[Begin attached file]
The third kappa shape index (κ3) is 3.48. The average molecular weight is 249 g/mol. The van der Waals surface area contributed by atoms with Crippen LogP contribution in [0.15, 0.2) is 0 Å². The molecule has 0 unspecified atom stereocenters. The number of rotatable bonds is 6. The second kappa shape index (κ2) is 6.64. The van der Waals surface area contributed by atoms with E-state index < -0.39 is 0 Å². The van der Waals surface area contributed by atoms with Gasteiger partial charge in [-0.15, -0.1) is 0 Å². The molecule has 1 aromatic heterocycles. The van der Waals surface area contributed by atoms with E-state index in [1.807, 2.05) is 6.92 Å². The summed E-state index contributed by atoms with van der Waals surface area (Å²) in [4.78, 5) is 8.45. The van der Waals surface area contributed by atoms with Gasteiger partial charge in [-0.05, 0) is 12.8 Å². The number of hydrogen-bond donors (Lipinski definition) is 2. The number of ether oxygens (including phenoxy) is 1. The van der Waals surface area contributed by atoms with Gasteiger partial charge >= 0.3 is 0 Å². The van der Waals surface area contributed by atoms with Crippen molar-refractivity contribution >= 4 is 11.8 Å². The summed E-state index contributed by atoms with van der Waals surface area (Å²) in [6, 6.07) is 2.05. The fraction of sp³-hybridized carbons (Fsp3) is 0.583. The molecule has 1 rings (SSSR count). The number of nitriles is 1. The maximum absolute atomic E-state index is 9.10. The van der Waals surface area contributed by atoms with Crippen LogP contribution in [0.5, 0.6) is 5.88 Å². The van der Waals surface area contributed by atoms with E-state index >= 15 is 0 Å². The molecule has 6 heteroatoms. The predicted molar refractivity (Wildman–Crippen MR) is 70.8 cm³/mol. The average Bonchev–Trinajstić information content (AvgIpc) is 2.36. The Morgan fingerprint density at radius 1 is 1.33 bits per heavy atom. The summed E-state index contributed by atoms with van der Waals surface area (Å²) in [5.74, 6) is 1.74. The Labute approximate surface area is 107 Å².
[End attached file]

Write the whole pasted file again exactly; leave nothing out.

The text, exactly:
The third kappa shape index (κ3) is 3.48. The average molecular weight is 249 g/mol. The van der Waals surface area contributed by atoms with Crippen LogP contribution in [0.15, 0.2) is 0 Å². The molecule has 0 unspecified atom stereocenters. The number of rotatable bonds is 6. The second kappa shape index (κ2) is 6.64. The van der Waals surface area contributed by atoms with E-state index < -0.39 is 0 Å². The van der Waals surface area contributed by atoms with Gasteiger partial charge in [-0.15, -0.1) is 0 Å². The molecule has 1 aromatic heterocycles. The van der Waals surface area contributed by atoms with E-state index in [1.807, 2.05) is 6.92 Å². The summed E-state index contributed by atoms with van der Waals surface area (Å²) in [4.78, 5) is 8.45. The van der Waals surface area contributed by atoms with Gasteiger partial charge in [-0.05, 0) is 12.8 Å². The number of hydrogen-bond donors (Lipinski definition) is 2. The number of ether oxygens (including phenoxy) is 1. The van der Waals surface area contributed by atoms with Gasteiger partial charge >= 0.3 is 0 Å². The van der Waals surface area contributed by atoms with Crippen molar-refractivity contribution >= 4 is 11.8 Å². The summed E-state index contributed by atoms with van der Waals surface area (Å²) in [6, 6.07) is 2.05. The fraction of sp³-hybridized carbons (Fsp3) is 0.583. The molecule has 1 rings (SSSR count). The number of nitriles is 1. The maximum absolute atomic E-state index is 9.10. The van der Waals surface area contributed by atoms with Crippen LogP contribution in [0.5, 0.6) is 5.88 Å². The van der Waals surface area contributed by atoms with E-state index >= 15 is 0 Å². The molecule has 6 heteroatoms. The predicted molar refractivity (Wildman–Crippen MR) is 70.8 cm³/mol. The average Bonchev–Trinajstić information content (AvgIpc) is 2.36. The Morgan fingerprint density at radius 1 is 1.33 bits per heavy atom. The summed E-state index contributed by atoms with van der Waals surface area (Å²) in [5.74, 6) is 1.74. The Labute approximate surface area is 107 Å².